Bigger question:Are the Cubs, consistent on this issue?

              1. Norm

                Yeah, I would, because there is no way of knowing if this boosted his performance this year or is the reason he kept his weight off. Ther are more question marks today than there were yesterday, enough to make Bryant a better choice, IMO.

                If the Cubs take him, they probably don’t have these questions.

                1. Jason Powers

                  That’s fair. Good discussion.

  15. FFP

    “The issue is less the ‘drug’… and more the ‘judgment.’”
    Bingo.
    He will be gotten cheaper because of some added risk.
    –But, is it cheaper than he would have been if he was heavier and less focused/sped up?
    Maybe he has excellent judgement? Should we all be on Adderall???

    1. Dustin S

      The other problem with Gray is that he’s a JR, so if a team tries to get a discount for this he can pull an Appel and not sign and go back for his SR year. Not likely but a chance. I doubt the Pirates expected Appel to do it when they took him #8 overall last year and got burned.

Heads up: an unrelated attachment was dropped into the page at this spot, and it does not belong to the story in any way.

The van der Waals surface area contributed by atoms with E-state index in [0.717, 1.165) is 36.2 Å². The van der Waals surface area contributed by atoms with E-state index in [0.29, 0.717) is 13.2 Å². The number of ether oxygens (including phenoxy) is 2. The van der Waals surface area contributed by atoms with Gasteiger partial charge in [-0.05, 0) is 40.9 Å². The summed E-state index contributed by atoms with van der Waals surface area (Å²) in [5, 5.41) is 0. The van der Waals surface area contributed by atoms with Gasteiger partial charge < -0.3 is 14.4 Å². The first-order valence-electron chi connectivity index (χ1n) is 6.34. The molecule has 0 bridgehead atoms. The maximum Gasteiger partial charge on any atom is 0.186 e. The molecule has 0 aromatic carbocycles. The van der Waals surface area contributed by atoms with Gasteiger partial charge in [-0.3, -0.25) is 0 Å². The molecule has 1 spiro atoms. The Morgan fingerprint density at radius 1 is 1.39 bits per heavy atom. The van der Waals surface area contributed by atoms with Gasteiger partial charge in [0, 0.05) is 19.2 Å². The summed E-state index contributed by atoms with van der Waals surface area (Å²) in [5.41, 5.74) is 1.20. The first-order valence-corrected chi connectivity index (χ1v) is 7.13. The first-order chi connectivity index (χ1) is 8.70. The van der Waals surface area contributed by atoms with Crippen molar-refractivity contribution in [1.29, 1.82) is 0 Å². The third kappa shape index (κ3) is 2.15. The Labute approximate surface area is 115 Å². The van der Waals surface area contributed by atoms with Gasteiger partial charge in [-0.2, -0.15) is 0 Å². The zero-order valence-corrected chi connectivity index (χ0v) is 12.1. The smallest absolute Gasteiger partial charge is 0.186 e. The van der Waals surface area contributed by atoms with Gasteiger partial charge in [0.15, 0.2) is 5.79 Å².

1. EvenBetterNewsV2.0

        Actually most thought it was a strong possibility and said so last year when they took him.

      2. hansman1982

        If he doesn’t sign and is smart, take the Adderall up until about a week before the test comes around. Boom, back to back good seasons and a #1 pick.

      3. Jim L

        Except there are 2 pitchers who possibly will be taken ahead of Gray in 2014; so if he passed on the Cubs or Astros lowballing him, there is no guarantee that he makes that money back next year.

  16. Jason Powers

    Houston decides on Appel. Cubs could get a discount because of the drug test. Certainly not the worst thing an athlete has done. Not even all that alarming – if the Cubs did their due diligence, and he confess in private, then it is a non issue for the pick. (Perspective people as 110 players in the MLB were granted exemptions in the 1st source cited above .)

    Unless they are in love with Bryant – and see him as A-Ram or King Kong Kingman (with better people skills and OBP), stick with the pitcher.

    But will see soon enough the ripple…

    1. EvenBetterNewsV2.0

      “(Perspective people as 110 players in the MLB were granted exemptions in the 1st source cited above .)”

      There are people who actually need the drug. He probably does not, as he did not have an exemption. Big difference.

      1. Jason Powers